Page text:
The wife of the Portuguese man who survived Sunday’s horrific crash near Newry has spoken out for the first time to criticise the authorities over the delay in releasing the bodies of the four men who died.
The men perished in a head-on crash near Newry on Sunday night — but their bodies were not released until late on Thursday, causing what Ortelia Branco described as “untold grief with their families in a country where the tradition is to bury their dead the following day”.
It is understood that the bodies are still in Northern Ireland although the funerals had been planned for this weekend.
Speaking from her home in Portadown, Mrs Branco said she thanked God that Paulo (38) had somehow survived the head-on crash with a lorry, adding through an interpreter: “It is the tradition in our country that the deceased are laid to rest the following day.
“I have been kept in touch with the families of the bereaved in Portugal and they cannot continue their lives until their loved ones are laid to rest. It has caused them so much trauma and heartache.”
Mrs Branco, who was being comforted by her daughter Adrina (13) and Hetty Smith, a Christian worker and interpreter among Portadown’s migrant population, said the families could not comprehend the delay in releasing the bodies.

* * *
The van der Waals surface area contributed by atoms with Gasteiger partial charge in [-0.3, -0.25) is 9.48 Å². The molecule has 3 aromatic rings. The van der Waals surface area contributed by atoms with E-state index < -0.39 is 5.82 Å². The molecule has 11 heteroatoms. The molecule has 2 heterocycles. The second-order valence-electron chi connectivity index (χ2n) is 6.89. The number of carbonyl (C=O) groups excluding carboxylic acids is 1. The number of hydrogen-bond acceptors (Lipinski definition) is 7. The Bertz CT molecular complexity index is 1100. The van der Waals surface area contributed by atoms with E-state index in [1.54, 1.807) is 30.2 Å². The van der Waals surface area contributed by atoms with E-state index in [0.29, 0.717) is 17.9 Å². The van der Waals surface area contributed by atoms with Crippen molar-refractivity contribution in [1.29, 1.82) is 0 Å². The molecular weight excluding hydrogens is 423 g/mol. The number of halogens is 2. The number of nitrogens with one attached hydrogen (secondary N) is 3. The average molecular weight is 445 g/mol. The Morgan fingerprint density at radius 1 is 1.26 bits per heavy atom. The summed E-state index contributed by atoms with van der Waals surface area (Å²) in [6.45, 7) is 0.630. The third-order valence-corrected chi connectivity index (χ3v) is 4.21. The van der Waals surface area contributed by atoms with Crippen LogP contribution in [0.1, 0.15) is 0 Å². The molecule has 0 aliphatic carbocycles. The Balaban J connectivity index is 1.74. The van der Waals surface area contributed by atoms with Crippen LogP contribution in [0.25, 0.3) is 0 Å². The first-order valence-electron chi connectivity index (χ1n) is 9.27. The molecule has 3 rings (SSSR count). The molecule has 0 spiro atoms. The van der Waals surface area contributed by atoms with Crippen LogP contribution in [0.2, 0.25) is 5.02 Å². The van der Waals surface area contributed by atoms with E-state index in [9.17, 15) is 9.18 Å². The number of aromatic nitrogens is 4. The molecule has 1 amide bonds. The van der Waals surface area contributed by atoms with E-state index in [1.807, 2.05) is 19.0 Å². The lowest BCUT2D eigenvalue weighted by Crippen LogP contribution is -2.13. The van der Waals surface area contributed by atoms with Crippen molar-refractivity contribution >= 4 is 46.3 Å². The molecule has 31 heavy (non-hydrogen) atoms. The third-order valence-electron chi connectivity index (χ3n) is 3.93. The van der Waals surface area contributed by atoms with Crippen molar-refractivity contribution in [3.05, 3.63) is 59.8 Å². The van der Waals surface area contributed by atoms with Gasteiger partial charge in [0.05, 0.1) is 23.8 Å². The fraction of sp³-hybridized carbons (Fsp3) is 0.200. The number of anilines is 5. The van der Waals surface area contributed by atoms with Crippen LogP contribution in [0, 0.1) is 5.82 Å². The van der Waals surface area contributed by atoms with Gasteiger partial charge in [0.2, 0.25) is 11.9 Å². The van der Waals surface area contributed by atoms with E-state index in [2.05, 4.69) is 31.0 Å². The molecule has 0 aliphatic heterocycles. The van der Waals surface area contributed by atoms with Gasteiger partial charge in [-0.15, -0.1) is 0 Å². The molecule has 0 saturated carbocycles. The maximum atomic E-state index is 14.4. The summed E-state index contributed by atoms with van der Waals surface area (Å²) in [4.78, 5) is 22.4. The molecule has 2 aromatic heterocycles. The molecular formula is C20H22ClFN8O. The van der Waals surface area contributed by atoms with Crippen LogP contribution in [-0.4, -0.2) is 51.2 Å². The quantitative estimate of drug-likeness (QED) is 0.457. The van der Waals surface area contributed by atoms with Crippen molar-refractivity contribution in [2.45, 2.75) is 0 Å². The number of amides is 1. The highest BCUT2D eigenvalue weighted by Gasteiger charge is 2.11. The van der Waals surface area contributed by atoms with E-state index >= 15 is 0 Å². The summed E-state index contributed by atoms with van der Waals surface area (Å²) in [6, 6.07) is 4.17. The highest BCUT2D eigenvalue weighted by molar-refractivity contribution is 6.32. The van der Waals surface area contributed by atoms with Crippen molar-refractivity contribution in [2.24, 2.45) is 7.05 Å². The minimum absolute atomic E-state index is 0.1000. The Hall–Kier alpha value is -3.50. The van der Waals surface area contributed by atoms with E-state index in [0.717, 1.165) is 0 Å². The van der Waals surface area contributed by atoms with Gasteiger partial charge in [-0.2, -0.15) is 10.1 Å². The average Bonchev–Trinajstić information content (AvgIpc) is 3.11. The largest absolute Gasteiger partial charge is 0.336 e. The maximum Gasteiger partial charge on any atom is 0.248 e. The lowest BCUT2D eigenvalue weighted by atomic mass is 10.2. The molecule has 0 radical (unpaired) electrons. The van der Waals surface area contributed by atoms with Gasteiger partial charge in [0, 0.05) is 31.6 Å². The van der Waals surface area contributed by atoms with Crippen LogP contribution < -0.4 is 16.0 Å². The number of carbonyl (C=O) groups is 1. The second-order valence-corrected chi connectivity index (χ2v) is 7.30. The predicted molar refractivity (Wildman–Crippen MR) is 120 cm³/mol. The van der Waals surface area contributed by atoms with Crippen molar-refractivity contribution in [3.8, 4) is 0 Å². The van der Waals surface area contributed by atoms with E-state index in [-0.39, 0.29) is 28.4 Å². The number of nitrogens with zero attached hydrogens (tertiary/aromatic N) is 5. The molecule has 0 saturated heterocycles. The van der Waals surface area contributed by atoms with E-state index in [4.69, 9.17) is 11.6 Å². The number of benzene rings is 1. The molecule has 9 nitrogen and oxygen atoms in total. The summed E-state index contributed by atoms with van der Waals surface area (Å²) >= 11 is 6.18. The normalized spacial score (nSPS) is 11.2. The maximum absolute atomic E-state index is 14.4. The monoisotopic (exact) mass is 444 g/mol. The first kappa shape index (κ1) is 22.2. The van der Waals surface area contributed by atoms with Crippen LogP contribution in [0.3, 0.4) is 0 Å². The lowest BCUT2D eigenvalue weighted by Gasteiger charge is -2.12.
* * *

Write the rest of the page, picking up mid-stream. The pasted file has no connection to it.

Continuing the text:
Mrs Branco said that she heard about the accident on the media and knew in her heart that Paulo was involved. Soon after police arrived to tell her the terrible news of the four deaths, and that Paulo had survived but was seriously injured.
The father-of-two — their son Ricardo (6) is in Portugal with his grandmother — sustained broken ribs, a pierced liver, punctured lung and other injuries in the crash. The car was reduced to a mangled wreck. The driver of the lorry was unhurt but deeply shocked.
The five men, aged from their early 30s to mid 40s, worked for construction firm Martifer who were carrying out work at Dublin Airport and were on their way to Portadown to visit Mrs Branco.
The deceased are all from towns in Northern Portugal — Pedro Taveres (34) from Sever do Vouga; Ricardo Alves from Aveiro; Martinho de Almedia (45) from Castro Daire; and Luis Miguel Lopes (33) from Olivera do Hospital. The Branco family home is in Agueda.
Paulo was rushed to Daisy Hill Hospital in Newry and transferred to the Mater in Belfast where he remains in intensive care, his condition is serious but stable and the signs are that he will pull through.
“It has been so difficult for us all,” said Mrs Branco, adding that the Portuguese community in Portadown, of which there are around 600, and the indigenous population had been a wonderful support to her.
The Brancos moved to Portadown to help pay off the mortgage of their home in Portugal and love living in Northern Ireland.